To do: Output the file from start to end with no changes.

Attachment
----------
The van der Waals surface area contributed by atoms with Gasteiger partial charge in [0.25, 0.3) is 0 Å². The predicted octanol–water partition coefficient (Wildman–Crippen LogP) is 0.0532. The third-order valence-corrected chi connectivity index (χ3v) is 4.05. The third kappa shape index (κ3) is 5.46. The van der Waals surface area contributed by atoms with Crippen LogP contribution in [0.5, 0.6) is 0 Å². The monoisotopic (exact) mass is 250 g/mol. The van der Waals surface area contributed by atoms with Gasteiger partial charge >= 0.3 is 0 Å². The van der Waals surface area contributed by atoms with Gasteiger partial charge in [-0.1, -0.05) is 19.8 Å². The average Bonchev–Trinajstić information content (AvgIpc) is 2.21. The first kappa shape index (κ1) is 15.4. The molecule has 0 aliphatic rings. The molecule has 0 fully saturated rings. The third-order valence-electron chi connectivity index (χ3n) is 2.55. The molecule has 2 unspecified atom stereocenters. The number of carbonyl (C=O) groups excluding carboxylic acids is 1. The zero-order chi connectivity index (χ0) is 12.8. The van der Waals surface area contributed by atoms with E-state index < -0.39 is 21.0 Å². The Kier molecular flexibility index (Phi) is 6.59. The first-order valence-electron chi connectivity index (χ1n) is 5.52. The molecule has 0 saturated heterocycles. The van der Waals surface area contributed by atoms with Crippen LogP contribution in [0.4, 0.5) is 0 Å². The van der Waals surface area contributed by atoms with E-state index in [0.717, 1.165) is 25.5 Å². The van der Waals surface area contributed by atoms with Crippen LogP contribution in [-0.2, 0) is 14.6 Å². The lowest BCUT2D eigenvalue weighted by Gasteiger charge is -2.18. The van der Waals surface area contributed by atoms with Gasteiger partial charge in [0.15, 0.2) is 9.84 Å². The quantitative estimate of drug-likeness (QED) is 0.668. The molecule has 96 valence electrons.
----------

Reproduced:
The van der Waals surface area contributed by atoms with Gasteiger partial charge in [0.25, 0.3) is 0 Å². The predicted octanol–water partition coefficient (Wildman–Crippen LogP) is 0.0532. The third-order valence-corrected chi connectivity index (χ3v) is 4.05. The third kappa shape index (κ3) is 5.46. The van der Waals surface area contributed by atoms with Crippen LogP contribution in [0.5, 0.6) is 0 Å². The monoisotopic (exact) mass is 250 g/mol. The van der Waals surface area contributed by atoms with Gasteiger partial charge >= 0.3 is 0 Å². The van der Waals surface area contributed by atoms with Gasteiger partial charge in [-0.1, -0.05) is 19.8 Å². The average Bonchev–Trinajstić information content (AvgIpc) is 2.21. The first kappa shape index (κ1) is 15.4. The molecule has 0 aliphatic rings. The molecule has 0 fully saturated rings. The third-order valence-electron chi connectivity index (χ3n) is 2.55. The molecule has 2 unspecified atom stereocenters. The number of carbonyl (C=O) groups excluding carboxylic acids is 1. The zero-order chi connectivity index (χ0) is 12.8. The van der Waals surface area contributed by atoms with E-state index < -0.39 is 21.0 Å². The Kier molecular flexibility index (Phi) is 6.59. The first-order valence-electron chi connectivity index (χ1n) is 5.52. The molecule has 0 saturated heterocycles. The van der Waals surface area contributed by atoms with Crippen LogP contribution in [0.4, 0.5) is 0 Å². The van der Waals surface area contributed by atoms with E-state index in [0.717, 1.165) is 25.5 Å². The van der Waals surface area contributed by atoms with Crippen LogP contribution in [-0.2, 0) is 14.6 Å². The lowest BCUT2D eigenvalue weighted by Gasteiger charge is -2.18. The van der Waals surface area contributed by atoms with Gasteiger partial charge in [0.15, 0.2) is 9.84 Å². The quantitative estimate of drug-likeness (QED) is 0.668. The molecule has 96 valence electrons.